We can say that the Immaculate Conception was the beginning of our salvation and is now one of the central doctrines of our faith. Because of this, we celebrate the Feast Day to highlight the significant place Our Lady has in salvation history. This Feast is so essential that the Church has raised it to the rank of a Holy Day of Obligation. (National Shrine)
Prayer to Our Lady Immaculate
Most holy Virgin, who wast pleasing to the Lord and became His
Mother, immaculate in body and spirit, in faith and in love, look
kindly on the wretched who implore thy powerful patronage. The
wicked serpent, against whom was hurled the first curse, continues
fiercely to attack and ensnare the unhappy children of Eve. Do
thou, then, O Blessed Mother, our queen and advocate, who from the
first instant of thy conception didst crush the head of the enemy,
receive the prayers which, united with thee in our single heart,
we implore thee to present at the throne of God, that we may never
fall into the snares which are laid out for us, and may all arrive
at the port of salvation; and, in so many dangers, may the Church
and Christian society sing once again the hymn of deliverance and
of victory and of peace. Amen.
Our Lady of Guadalupe
The Story of Our Lady of Guadalupe
The feast in honor of Our Lady of Guadalupe goes back to the 16th century. Chronicles of that period tell us the story.
A poor Indian named Cuauhtlatohuac was baptized and given the name Juan Diego. He was a 57-year-old widower, and lived in a small village near Mexico City. On Saturday morning December 9, 1531, he was on his way to a nearby barrio to attend Mass in honor of Our Lady.
Juan was walking by a hill called Tepeyac when he heard beautiful music like the warbling of birds. A radiant cloud appeared, and within it stood an Indian maiden dressed like an Aztec princess. The lady spoke to him in his own language and sent him to the bishop of Mexico, a Franciscan named Juan de Zumarraga. The bishop was to build a chapel in the place where the lady appeared.
Eventually the bishop told Juan to have the lady give him a sign. About this same time Juan’s uncle became seriously ill. This led poor Juan to try to avoid the lady. Nevertheless the lady found Juan, assured him that his uncle would recover, and provided roses for Juan to carry to the bishop in his cape or tilma.
On December 12, when Juan Diego opened his tilma in the bishop’s presence, the roses fell to the ground, and the bishop sank to his knees. On the tilma where the roses had been appeared an image of Mary exactly as she had appeared at the hill of Tepeyac. (Franciscan Media)
Prayer to the Virgin of Guadalupe
O Immaculate Virgin,
Mother of the True God and Mother of the Church! You, who from this place reveal your clemency and your pity to all those who ask for your protection; hear the prayer that we address to you with filial trust, and present it to your Son Jesus, our sole Redeemer. Mother of mercy, Teacher of hidden and silent sacrifice, to you, who come to meet us sinners, we dedicate on this day all our being and all our love. We also dedicate to you our life, our work, our joys, our infirmities and our sorrows. Grant peace, justice, and prosperity to our people; for we entrust to your care all that we have and all that we are, Our Lady and Mother. We wish to be entirely yours and to walk with you along the way of complete faithfulness to Jesus Christ in His Church: hold us always with your loving hand. Virgin of Guadalupe, Mother of the Americas, we pray to you for all the bishops, that they may lead the faithful along paths of intense Christian life, of love and humble service of God and souls. Contemplate this immense harvest, and intercede with the Lord that he may instill a hunger for holiness in the whole People of God, and grant abundant vocations of priests and religious, strong in the faith and zealous dispensers of God’s mysteries. Grant to our homes the grace of loving and respecting life in its beginnings, with the same love with which you conceived in your womb the life of the Son of God. Blessed Virgin Mary, Mother of Fair Love, protect our families, so that they may always be united, and bless the upbringing of our children. Our hope, look upon us with compassion, teach us to go continually to Jesus and, if we fall, help us to rise again, to return to him, by means of the confession of our faults and sins in the Sacrament of Penance, which gives peace to the soul. We beg you to grant us a great love for all the holy Sacraments, which are, as it were, the signs that your Son left us on earth. Thus, most holy Mother, with the peace of God in our conscience, with our hearts free from evil and hatred, we will be able to bring to all true joy and true peace, which come to us from your Son, our Lord Jesus Christ, who with God the Father and the Holy Spirit, lives and reigns for ever and ever. Amen. Pope John Paul II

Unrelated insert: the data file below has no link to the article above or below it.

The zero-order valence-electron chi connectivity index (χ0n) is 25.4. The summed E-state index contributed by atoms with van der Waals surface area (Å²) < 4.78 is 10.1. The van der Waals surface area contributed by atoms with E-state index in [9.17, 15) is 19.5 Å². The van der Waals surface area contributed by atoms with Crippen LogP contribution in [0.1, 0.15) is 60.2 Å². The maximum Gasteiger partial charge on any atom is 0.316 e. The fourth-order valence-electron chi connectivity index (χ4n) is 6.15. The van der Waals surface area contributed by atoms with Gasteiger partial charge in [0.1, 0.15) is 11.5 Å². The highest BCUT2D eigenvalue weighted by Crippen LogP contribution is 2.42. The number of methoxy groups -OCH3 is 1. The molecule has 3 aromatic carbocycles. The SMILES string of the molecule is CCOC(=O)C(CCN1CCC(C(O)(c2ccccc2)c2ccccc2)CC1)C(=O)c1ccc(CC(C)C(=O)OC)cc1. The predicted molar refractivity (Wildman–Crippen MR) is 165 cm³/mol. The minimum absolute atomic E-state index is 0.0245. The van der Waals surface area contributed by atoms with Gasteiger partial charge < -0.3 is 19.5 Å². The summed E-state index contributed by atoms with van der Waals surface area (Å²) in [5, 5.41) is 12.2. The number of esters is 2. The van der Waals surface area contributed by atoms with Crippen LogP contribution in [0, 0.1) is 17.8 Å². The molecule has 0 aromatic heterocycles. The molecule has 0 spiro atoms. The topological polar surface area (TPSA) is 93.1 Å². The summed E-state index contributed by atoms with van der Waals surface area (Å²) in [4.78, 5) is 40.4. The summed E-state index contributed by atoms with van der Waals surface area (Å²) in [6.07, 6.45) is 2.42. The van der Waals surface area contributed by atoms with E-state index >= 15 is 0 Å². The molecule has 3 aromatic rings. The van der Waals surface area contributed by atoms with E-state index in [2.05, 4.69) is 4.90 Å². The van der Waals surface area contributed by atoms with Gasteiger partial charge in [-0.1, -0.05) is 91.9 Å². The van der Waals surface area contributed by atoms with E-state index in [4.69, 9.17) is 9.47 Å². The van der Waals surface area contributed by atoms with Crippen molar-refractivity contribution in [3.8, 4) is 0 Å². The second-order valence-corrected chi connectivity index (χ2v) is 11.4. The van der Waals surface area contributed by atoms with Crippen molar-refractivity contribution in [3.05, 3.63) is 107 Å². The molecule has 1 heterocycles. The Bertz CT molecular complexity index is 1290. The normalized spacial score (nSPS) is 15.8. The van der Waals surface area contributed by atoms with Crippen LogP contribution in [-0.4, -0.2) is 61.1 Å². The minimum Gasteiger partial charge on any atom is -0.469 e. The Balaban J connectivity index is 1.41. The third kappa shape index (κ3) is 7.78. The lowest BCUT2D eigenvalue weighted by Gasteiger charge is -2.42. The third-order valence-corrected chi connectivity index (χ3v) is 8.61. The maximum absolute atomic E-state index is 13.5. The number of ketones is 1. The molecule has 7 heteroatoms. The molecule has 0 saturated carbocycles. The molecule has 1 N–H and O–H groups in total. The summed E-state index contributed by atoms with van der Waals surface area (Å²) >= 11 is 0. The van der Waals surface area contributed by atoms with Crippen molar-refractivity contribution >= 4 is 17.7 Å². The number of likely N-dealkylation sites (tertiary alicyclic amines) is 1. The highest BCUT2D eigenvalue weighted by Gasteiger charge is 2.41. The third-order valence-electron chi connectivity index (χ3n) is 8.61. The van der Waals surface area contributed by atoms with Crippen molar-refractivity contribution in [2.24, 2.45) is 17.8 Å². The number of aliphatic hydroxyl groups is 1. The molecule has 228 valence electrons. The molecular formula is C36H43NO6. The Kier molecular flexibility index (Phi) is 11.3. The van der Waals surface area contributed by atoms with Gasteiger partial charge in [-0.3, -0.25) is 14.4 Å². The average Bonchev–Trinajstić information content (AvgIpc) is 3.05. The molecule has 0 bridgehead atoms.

St. Lucy is a virgin and martyr of Syracuse in Sicily, whose feast is celebrated on December 13th. According to tradition, Saint Lucy was born to rich and noble parents in the year 283. Her father was of Roman origin, but his early death left her dependent upon her mother, whose name, Eutychia, seems to indicate that she was of Greek heritage.
Like so many of the early martyrs, Lucy had consecrated her virginity to God, and she hoped to devote all her worldly goods to the service of the poor.
Her mother, Eutychia, arranged a marriage for her, but for three years she managed to postpone the marriage. Lucy prayed at the tomb of Saint Agatha to change her mother’s mind about her faith. As a result, her mother's long haemorrhagic illness was cured, and she consented to Lucy's desire to live for God.
Saint Lucy’s rejected bridegroom, Paschasius, denounced Lucy as a Christian. The governor planned to force her into prostitution, but when guards went to fetch her, they could not move her even when they hitched her to a team of oxen. The governor ordered her to be killed instead.
After a gruesome torture which included having her eyes torn out, she was surrounded by bundles of wood which were set afire, but the fire quickly died out. She prophesied against her persecutors, and was then executed by being stabbed to death with a dagger.
According to later accounts, Lucy warned Paschasius he would be punished. When the governor heard this he ordered the guards to gouge out her eyes; however, in another telling, it was Lucy who removed her eyes in an attempt to discourage a persistent suitor who greatly admired them. When her body was being prepared for burial, they discovered her eyes had been restored. This and the meaning of her name ("light" or "lucid") led to her patronage with eyes; the blind, eye trouble, and other eye ailments.
(Catholic News Agency)
St. Lucy Prayer
Relying on Your goodness, O God, we humbly ask You, through the intercession of Saint Lucy, Virgin and Martyr, to give perfect vision to our eyes, that they may serve for Your greater honor and glory.
Saint Lucy, hear our prayers and obtain our petitions. Amen.